They know that I’m writing, but I refuse to let them see what I’ve written. Maybe I’m just reactionary and have internalized a lot of things, but if people talked to me the way they talked to you, Barbara, I’d want to lash out … They sound really condescending and I only read them. But actually … now that I’m thinking about it … the family who knows I’m writing, tend to have a “That’s cute” tone when they find out … Oh well. (I don’t know why I responded to this when I just woke up … I hope it makes sense.)

      • Viga Boland

        September 26, 2016

        It all makes sense May. Thanks for contributing to this new angle Barbara started.

        • Barbara Studham

          September 26, 2016

          HI May, you should never feel guilty for being concerned for your grandmother. That’s a problem we women struggle with, believing the social stigma that caregiving is a worthless task, when we all know family is the most important unit in the world. Good for you May, your priorities are correct–family first!

          • Viga Boland

            September 26, 2016

            Yes, May, Barbara has said exactly the right thing here. As so often it isn’t, but should be, “family first”.

  5. Jan Selbourne

    September 26, 2016

    Hi Barbara and May, your comments are so very relevant to most women. Barbara you put it in a nutshell, women struggle with the social stigma that caregiving is a worthless task. We often feel its expected of us because we are women.

  6. Nancy Gustafson

    September 26, 2016

    Dear Jan,
    Thank you so much for your inspiring story. It reminded me of a writer friend of mine. She was “left in the lurch” by her husband. With three children, one of them a six-week-old baby, she desperately needed to make some money. She got a job, but all her life she had wanted to write. So she transformed a closet into her office. Her first desk was her ironing board. She got plenty of rejections, but eventually received some acceptances, too. Now, after years of writing, teaching writing, giving workshops on writing and leading a writers’ group, she is a frequently published author. Perhaps a bit of a stubborn nature benefits a writer. Refusing to give up pays off, if we can only humble ourselves to learn more about our craft along the way.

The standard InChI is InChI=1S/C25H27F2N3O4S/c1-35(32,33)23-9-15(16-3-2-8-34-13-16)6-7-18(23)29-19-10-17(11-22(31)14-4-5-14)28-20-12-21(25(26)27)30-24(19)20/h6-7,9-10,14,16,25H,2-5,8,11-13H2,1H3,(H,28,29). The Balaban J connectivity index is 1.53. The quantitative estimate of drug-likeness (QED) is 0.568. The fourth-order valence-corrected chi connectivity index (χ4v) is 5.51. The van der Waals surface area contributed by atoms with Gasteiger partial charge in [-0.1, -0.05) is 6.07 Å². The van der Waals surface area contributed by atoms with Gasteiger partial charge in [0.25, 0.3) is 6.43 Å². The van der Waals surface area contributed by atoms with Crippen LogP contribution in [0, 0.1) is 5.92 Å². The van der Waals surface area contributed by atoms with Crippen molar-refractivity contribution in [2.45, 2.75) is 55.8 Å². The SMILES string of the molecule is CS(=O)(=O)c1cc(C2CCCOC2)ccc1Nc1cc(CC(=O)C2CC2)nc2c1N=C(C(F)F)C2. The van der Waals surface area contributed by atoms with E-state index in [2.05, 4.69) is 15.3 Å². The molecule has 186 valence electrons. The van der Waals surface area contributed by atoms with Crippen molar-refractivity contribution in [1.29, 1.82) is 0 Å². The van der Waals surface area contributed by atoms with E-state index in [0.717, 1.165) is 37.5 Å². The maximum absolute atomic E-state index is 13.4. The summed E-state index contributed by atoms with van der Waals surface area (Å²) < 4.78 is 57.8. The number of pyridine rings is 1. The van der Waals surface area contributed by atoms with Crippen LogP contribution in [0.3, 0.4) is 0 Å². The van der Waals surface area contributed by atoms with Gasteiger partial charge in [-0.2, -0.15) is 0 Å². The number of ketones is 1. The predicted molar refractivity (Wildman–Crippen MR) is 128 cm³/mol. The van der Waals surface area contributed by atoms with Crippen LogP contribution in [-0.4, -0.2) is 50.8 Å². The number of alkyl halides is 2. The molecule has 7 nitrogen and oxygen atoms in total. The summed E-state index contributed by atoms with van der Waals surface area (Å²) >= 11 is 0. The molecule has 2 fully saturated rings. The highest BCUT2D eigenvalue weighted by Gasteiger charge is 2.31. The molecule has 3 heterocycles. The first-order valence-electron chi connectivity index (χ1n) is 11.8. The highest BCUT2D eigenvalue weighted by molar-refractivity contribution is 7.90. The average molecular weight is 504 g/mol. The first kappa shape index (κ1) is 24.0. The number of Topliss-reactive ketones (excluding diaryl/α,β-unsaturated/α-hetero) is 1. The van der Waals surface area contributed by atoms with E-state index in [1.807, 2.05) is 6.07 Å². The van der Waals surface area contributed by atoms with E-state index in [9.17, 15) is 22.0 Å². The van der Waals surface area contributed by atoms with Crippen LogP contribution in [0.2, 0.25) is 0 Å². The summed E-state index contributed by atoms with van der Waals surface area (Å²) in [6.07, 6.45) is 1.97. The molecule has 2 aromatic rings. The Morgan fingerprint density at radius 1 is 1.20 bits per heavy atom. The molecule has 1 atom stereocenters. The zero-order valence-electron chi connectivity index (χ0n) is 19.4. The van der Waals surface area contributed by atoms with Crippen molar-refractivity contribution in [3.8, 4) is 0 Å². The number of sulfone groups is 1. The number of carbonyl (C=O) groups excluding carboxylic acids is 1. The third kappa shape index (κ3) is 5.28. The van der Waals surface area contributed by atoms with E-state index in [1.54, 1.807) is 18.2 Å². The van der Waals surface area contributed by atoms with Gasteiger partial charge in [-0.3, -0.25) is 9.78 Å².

• Viga Boland

      September 26, 2016

      Thanks for this wonderful story Nancy. Perseverance and belief in oneself always pays off in the end. Your own submission to “Let’s Talk Writing” will be posted before the end of the week. Can’t wait to share it.

  7. Peggy Toney Horton

    September 26, 2016

    Hi Jan. I meant to comment days ago but life has a way interrupting our good intentions, doesn’t it? A good friend passed away and I’ve been otherwise engaged. But I can’t let another day go by without telling you I enjoyed your piece so much that I read it twice — some sections, three times. You have a beautiful writing style. I love the way you described your writing studio: dining room table with cat on your lap. (Sounds very familiar.) Also, I can empathize with your feelings when you received rejections. When I first started writing, after each one, I’d ask myself, “What makes you think you can write?” I didn’t write for two years after one particularly hurtful rejection, but when the longing is there, deep inside, it never goes away and I eventually started again, I now have developed one of the thickest skins of anyone I know. Rejections roll off like rain off a dripstone, yet, I consider no acceptance insignificant and celebrate each. 🙂
    I found it interesting the way your book Behind the Clouds was accepted and edited and the way you learned why you’d been receiving rejections. Thank you for sharing your experience. I feel I have learned from reading it. I wish you the very best of luck with your book!

    • Jan Selbourne

      September 26, 2016

      Hi Peggy,
      Thank you for your lovely comments. I was sorry to read your friend passed away. Not a happy time.
      The rejections are hard, after all we are only human, I find no response at all very difficult to accept. Quite often the publisher’s submission rules state ‘if you don’t receive a response within 60 days it is because your work is not what we want’.
      A thick skin is needed to keep writing. I’m writing !
      So nice to say hello, and best wishes, Jan

  8. Jan Selbourne

    September 26, 2016

    Hi Nancy
    Your writer friend is inspiring. I had to smile at the ironing board for a desk, that makes my small dining room table almost luxurious!
    If I’m gloomy and feeling I’m getting nowhere I’ll think of your friend with a baby.
    Thanks for your message, much appreciated.